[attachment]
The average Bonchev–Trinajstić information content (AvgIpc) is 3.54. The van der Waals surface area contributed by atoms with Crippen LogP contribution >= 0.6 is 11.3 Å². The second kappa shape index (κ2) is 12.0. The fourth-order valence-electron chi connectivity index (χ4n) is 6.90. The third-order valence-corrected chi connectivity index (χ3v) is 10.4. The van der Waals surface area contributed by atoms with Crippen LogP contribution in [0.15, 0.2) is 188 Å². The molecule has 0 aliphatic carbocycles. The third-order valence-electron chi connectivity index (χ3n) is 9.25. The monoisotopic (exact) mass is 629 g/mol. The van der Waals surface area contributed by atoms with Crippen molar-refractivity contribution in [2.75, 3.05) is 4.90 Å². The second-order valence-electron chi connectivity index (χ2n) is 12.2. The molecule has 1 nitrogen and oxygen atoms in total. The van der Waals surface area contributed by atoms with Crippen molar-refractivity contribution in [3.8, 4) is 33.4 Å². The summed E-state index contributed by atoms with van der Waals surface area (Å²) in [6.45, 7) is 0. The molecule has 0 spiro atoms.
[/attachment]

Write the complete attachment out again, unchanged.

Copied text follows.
The average Bonchev–Trinajstić information content (AvgIpc) is 3.54. The van der Waals surface area contributed by atoms with Crippen LogP contribution >= 0.6 is 11.3 Å². The second kappa shape index (κ2) is 12.0. The fourth-order valence-electron chi connectivity index (χ4n) is 6.90. The third-order valence-corrected chi connectivity index (χ3v) is 10.4. The van der Waals surface area contributed by atoms with Crippen LogP contribution in [0.15, 0.2) is 188 Å². The molecule has 0 aliphatic carbocycles. The third-order valence-electron chi connectivity index (χ3n) is 9.25. The monoisotopic (exact) mass is 629 g/mol. The van der Waals surface area contributed by atoms with Crippen molar-refractivity contribution in [2.75, 3.05) is 4.90 Å². The second-order valence-electron chi connectivity index (χ2n) is 12.2. The molecule has 1 nitrogen and oxygen atoms in total. The van der Waals surface area contributed by atoms with Crippen molar-refractivity contribution in [3.8, 4) is 33.4 Å². The summed E-state index contributed by atoms with van der Waals surface area (Å²) in [6.45, 7) is 0. The molecule has 0 spiro atoms.